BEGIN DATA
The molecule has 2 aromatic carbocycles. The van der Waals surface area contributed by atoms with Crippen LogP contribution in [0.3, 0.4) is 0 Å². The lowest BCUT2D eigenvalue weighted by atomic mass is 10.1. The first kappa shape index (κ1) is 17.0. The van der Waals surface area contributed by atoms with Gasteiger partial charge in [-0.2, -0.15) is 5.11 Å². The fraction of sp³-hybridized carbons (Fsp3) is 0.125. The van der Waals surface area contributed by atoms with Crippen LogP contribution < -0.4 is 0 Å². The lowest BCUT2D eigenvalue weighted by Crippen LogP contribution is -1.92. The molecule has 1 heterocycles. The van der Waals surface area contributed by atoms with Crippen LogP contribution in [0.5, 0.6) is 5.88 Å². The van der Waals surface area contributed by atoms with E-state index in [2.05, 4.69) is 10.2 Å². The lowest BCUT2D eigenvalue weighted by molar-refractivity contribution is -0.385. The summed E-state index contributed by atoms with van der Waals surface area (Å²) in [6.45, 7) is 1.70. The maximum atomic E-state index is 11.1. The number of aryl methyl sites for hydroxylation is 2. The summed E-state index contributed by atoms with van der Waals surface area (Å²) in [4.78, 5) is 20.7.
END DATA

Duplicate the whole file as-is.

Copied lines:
The molecule has 2 aromatic carbocycles. The van der Waals surface area contributed by atoms with Crippen LogP contribution in [0.3, 0.4) is 0 Å². The lowest BCUT2D eigenvalue weighted by atomic mass is 10.1. The first kappa shape index (κ1) is 17.0. The van der Waals surface area contributed by atoms with Gasteiger partial charge in [-0.2, -0.15) is 5.11 Å². The fraction of sp³-hybridized carbons (Fsp3) is 0.125. The van der Waals surface area contributed by atoms with Crippen LogP contribution < -0.4 is 0 Å². The lowest BCUT2D eigenvalue weighted by Crippen LogP contribution is -1.92. The molecule has 1 heterocycles. The van der Waals surface area contributed by atoms with Crippen LogP contribution in [0.5, 0.6) is 5.88 Å². The van der Waals surface area contributed by atoms with E-state index in [2.05, 4.69) is 10.2 Å². The lowest BCUT2D eigenvalue weighted by molar-refractivity contribution is -0.385. The summed E-state index contributed by atoms with van der Waals surface area (Å²) in [6.45, 7) is 1.70. The maximum atomic E-state index is 11.1. The number of aryl methyl sites for hydroxylation is 2. The summed E-state index contributed by atoms with van der Waals surface area (Å²) in [4.78, 5) is 20.7.